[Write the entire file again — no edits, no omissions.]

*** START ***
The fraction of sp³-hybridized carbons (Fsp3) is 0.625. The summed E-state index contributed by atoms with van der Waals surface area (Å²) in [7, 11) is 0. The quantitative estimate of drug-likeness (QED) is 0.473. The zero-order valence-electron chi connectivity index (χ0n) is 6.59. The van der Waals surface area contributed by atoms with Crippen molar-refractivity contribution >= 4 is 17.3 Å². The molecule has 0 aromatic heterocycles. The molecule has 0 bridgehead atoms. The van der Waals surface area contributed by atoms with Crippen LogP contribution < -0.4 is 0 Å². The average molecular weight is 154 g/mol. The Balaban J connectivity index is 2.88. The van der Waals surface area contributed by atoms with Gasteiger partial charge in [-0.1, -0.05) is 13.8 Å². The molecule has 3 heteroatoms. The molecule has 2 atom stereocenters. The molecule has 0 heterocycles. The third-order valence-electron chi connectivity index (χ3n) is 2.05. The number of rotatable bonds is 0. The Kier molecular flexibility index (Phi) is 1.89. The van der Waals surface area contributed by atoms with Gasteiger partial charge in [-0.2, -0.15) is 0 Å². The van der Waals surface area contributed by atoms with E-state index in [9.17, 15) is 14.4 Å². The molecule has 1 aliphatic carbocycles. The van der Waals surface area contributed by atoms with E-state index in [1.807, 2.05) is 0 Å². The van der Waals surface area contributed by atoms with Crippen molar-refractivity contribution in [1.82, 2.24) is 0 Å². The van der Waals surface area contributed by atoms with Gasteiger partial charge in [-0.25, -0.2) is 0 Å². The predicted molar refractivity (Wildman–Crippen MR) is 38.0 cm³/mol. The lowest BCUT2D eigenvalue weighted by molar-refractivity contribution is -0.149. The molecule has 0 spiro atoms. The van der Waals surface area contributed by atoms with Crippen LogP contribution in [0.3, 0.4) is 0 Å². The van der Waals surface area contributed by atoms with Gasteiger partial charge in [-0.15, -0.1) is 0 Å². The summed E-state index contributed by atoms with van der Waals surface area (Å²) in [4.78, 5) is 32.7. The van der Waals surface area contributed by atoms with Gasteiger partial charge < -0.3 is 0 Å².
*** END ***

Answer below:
The fraction of sp³-hybridized carbons (Fsp3) is 0.625. The summed E-state index contributed by atoms with van der Waals surface area (Å²) in [7, 11) is 0. The quantitative estimate of drug-likeness (QED) is 0.473. The zero-order valence-electron chi connectivity index (χ0n) is 6.59. The van der Waals surface area contributed by atoms with Crippen molar-refractivity contribution >= 4 is 17.3 Å². The molecule has 0 aromatic heterocycles. The molecule has 0 bridgehead atoms. The van der Waals surface area contributed by atoms with Crippen LogP contribution < -0.4 is 0 Å². The average molecular weight is 154 g/mol. The Balaban J connectivity index is 2.88. The van der Waals surface area contributed by atoms with Gasteiger partial charge in [-0.1, -0.05) is 13.8 Å². The molecule has 3 heteroatoms. The molecule has 2 atom stereocenters. The molecule has 0 heterocycles. The third-order valence-electron chi connectivity index (χ3n) is 2.05. The number of rotatable bonds is 0. The Kier molecular flexibility index (Phi) is 1.89. The van der Waals surface area contributed by atoms with Gasteiger partial charge in [-0.2, -0.15) is 0 Å². The van der Waals surface area contributed by atoms with E-state index in [9.17, 15) is 14.4 Å². The molecule has 1 aliphatic carbocycles. The van der Waals surface area contributed by atoms with E-state index in [1.807, 2.05) is 0 Å². The van der Waals surface area contributed by atoms with Crippen molar-refractivity contribution in [1.82, 2.24) is 0 Å². The van der Waals surface area contributed by atoms with Gasteiger partial charge in [-0.25, -0.2) is 0 Å². The predicted molar refractivity (Wildman–Crippen MR) is 38.0 cm³/mol. The lowest BCUT2D eigenvalue weighted by molar-refractivity contribution is -0.149. The molecule has 0 spiro atoms. The van der Waals surface area contributed by atoms with Crippen LogP contribution in [0.3, 0.4) is 0 Å². The van der Waals surface area contributed by atoms with Gasteiger partial charge in [-0.15, -0.1) is 0 Å². The summed E-state index contributed by atoms with van der Waals surface area (Å²) in [4.78, 5) is 32.7. The van der Waals surface area contributed by atoms with Gasteiger partial charge < -0.3 is 0 Å².